How to Fix a Hip Labral Tear

Article by Lucas Rockwood

Do you feel pain in your hip when you squat down, or a crunching sensation when you take your hip into full extension, or even hear a clicking sound when you laterally rotate your hip? If so, you’ve probably torn your hip labrum and this guide is for you.

Your hip labrum – a connective tissue that helps your hip joint work – has little to no blood supply, so movement is crucial for healing.

Labrum Anatomy

Imagine your labrum like half a racket ball made of cartilage that acts as a gasket between your acetabulum – the dome-shaped concavity where your femur attaches to your pelvis – and your femoral head. Your labrum helps to stabilize and lubricate this ball-and-socket joint.

Labrum injuries are often caused by trauma, dysplasia, joint degeneration, or ligament laxity. Since your labrum has little to no blood supply, healing happens through diffusion from the surrounding synovial fluids. For this reason, movement is crucial for recovery.

Download PDF pose chart

Correctives Exercises

Here we have two corrective exercises designed to take your hip through its full range of motion and get your synovial fluids moving, and then another pose to build strength. Only go as far you can pain-free and scale back as needed to find a comfortable place for your hips to exercise.

Standing Fire Hydrants

This exercise takes your hip through its full range of motion: flexion, extension, medial, and lateral rotation. Remember to use any pain signals as a sign to back off and modify.

  • Stand next to a chair or wall with your feet slightly wider than hip-width apart
  • Place your hand on the chair/wall/door for balance, soften your knees
  • Bend your left knee, and lift your leg up high for 1-2-3 counts
  • Like a dog on a fire hydrant, open your hip to the outside and make a circular motion, stopping at the side for 1-2-3 counts and at the back for 1-2-3 counts
  • Put your leg down, shake it out, and reset
  • Repeat this process twice on each leg

Toe Painting

To practice circumduction of your hip joint, imagine you’re painting circles on the floor with your big toe and a straight leg.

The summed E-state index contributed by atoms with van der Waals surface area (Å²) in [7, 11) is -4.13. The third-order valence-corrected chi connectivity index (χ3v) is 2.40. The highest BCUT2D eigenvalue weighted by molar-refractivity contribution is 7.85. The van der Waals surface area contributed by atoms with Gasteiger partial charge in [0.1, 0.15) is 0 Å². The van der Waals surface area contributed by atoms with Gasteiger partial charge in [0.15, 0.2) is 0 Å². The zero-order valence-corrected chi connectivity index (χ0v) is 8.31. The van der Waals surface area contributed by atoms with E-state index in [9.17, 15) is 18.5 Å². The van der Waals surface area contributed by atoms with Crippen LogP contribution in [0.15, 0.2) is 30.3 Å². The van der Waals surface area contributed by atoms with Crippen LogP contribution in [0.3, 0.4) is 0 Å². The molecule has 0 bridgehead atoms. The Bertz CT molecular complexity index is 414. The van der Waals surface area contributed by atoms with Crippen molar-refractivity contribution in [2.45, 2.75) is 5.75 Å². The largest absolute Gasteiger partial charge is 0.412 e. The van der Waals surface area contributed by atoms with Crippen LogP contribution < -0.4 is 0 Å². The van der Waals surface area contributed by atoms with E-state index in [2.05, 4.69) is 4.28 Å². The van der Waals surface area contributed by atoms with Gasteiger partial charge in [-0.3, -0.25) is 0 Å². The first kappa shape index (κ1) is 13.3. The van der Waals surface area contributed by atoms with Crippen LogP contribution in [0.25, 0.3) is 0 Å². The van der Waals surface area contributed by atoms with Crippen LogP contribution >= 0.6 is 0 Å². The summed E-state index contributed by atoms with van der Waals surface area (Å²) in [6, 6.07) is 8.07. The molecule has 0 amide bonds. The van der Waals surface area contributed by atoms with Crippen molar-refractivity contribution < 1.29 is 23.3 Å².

• Stand next to a chair or wall with your feet slightly wider than hip-width apart
  • Place your hand on the chair/wall/door for balance, soften your knees
  • Straighten your left leg, point your toes, and paint five clockwise circles on the floor
  • Repeat for five counterclockwise circles
  • Pause, put your leg down, reset, and repeat on the other side
  • Keep your standing leg still throughout

Isometric Wall Sit

People often practice this pose for their knees, but it’s also effective to gently load your hips. What you’re attempting to do here is gently and positively stress your hip labrum, to transform and strengthen the cartilage within it as it heals, as well as strengthening the muscles around the joint. In the video, I have my knees bent to 90 degrees, but you can increase the angle to find the appropriate level of intensity for you.

  • Stand with your back against a wall, feet slightly wider than your hips
  • Sit down to 90 degrees or higher (not lower)
  • Press your lower back into the wall and feel pressure (not pain) through your hip joints
  • Hold for 20 seconds
  • Stand, shake it out
  • Repeat for four rounds in total

Safety Disclaimer

This guide is for educational purposes only. If you’re having trouble getting up and down from the ground, if your injury is disrupting your life, please see a doctor.

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